When the full colonel approaches Joker and his friends at the open pit grave, all parties salute each other. In reality, saluting is not done in combat areas, since it identifies officers as primary targets. Also in this scene, the colonel's shirt is missing its required name tape and Marine Corps tape.
During the Vietnam segment most of the Marines are seen armed with the Colt Model 604, notable for its lack of a forward assist, this is incorrect as they were only ever used by the USAF. The Marines should be using the M16A1 which was universally issued to the Army and Marine Corps in 1967, replacing the prototype XM16E1 and the M14.
Throughout recruit training, Joker wears wire framed glasses instead of government issue glasses like Cowboy's (although it is true that recruits with special prescriptions may have to wait for spectacles to be supplied).
The Marines in that era utilized UH34 Choctaws, gas piston engined helicopters. What were shown in the film were Westland Wessex turbine powered models made under contract from Sikorsky USA in the UK. Since Kubrik filmed entirely in England these were the best he could he do, but he knew the Marines always got the leftovers, so no Huey's UH-1s for a few years.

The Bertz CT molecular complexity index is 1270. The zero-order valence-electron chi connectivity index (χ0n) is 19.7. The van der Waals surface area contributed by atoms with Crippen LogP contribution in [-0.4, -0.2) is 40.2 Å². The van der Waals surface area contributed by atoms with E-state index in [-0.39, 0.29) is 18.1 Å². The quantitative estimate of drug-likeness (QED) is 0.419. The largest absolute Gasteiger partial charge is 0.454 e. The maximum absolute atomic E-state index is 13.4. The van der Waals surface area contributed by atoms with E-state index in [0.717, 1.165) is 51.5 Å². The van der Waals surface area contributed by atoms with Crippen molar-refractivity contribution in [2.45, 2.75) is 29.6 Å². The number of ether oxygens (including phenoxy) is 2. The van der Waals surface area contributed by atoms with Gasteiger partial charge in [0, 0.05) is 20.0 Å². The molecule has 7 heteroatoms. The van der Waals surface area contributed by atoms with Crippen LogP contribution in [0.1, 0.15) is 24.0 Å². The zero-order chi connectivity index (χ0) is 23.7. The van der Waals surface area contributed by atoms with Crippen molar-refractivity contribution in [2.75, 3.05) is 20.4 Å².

The platoon is shown in service uniforms marching in their graduation ceremony, then the toilet scene between Joker, Pyle and Hartmann follows. In reality, graduation marks the final day recruits are on the Depot, so the toilet scene should have occurred prior to graduation.
In the head (toilet area), Pvt. Pyle says his ammunition is "seven-six-two millimeter, full metal jacket." Although 762mm is about 30 inches, and what would have been strictly correct is "seven-POINT-six-two millimeter", or about 30 caliber, which is the NATO standard ammunition, it is generally understood by military members that the reference "seven-six-two" implies that he's talking about a 7.62mm rifle round, as is the case with 5.56mm ammo (generally referred to as "five-five-six")